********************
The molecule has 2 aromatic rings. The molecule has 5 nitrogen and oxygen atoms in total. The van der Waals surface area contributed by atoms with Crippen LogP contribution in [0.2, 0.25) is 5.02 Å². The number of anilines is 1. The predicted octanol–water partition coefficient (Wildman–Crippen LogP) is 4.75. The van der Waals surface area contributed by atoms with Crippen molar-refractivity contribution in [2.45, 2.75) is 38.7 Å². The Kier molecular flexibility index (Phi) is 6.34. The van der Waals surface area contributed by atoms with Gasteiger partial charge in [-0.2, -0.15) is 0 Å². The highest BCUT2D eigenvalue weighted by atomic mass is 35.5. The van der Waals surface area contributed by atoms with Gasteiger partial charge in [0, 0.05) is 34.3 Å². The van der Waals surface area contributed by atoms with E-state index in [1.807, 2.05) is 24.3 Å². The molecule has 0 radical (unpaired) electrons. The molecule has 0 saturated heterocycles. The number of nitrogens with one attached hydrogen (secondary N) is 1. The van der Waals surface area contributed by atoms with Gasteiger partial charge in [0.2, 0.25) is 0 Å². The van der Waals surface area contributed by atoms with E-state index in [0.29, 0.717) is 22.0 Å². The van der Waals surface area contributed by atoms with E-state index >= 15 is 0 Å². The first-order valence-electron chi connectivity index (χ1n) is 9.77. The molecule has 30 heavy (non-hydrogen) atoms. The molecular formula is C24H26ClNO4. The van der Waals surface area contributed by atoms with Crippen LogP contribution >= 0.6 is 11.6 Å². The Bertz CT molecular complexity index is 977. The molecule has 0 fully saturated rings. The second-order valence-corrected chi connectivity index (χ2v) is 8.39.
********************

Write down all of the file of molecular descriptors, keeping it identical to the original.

The molecule has 2 aromatic rings. The molecule has 5 nitrogen and oxygen atoms in total. The van der Waals surface area contributed by atoms with Crippen LogP contribution in [0.2, 0.25) is 5.02 Å². The number of anilines is 1. The predicted octanol–water partition coefficient (Wildman–Crippen LogP) is 4.75. The van der Waals surface area contributed by atoms with Crippen molar-refractivity contribution in [2.45, 2.75) is 38.7 Å². The Kier molecular flexibility index (Phi) is 6.34. The van der Waals surface area contributed by atoms with Gasteiger partial charge in [-0.2, -0.15) is 0 Å². The highest BCUT2D eigenvalue weighted by atomic mass is 35.5. The van der Waals surface area contributed by atoms with Gasteiger partial charge in [0, 0.05) is 34.3 Å². The van der Waals surface area contributed by atoms with E-state index in [1.807, 2.05) is 24.3 Å². The molecule has 0 radical (unpaired) electrons. The molecule has 0 saturated heterocycles. The number of nitrogens with one attached hydrogen (secondary N) is 1. The van der Waals surface area contributed by atoms with Gasteiger partial charge in [0.2, 0.25) is 0 Å². The van der Waals surface area contributed by atoms with E-state index in [0.29, 0.717) is 22.0 Å². The van der Waals surface area contributed by atoms with E-state index >= 15 is 0 Å². The first-order valence-electron chi connectivity index (χ1n) is 9.77. The molecule has 30 heavy (non-hydrogen) atoms. The molecular formula is C24H26ClNO4. The van der Waals surface area contributed by atoms with Crippen LogP contribution >= 0.6 is 11.6 Å². The Bertz CT molecular complexity index is 977. The molecule has 0 fully saturated rings. The second-order valence-corrected chi connectivity index (χ2v) is 8.39.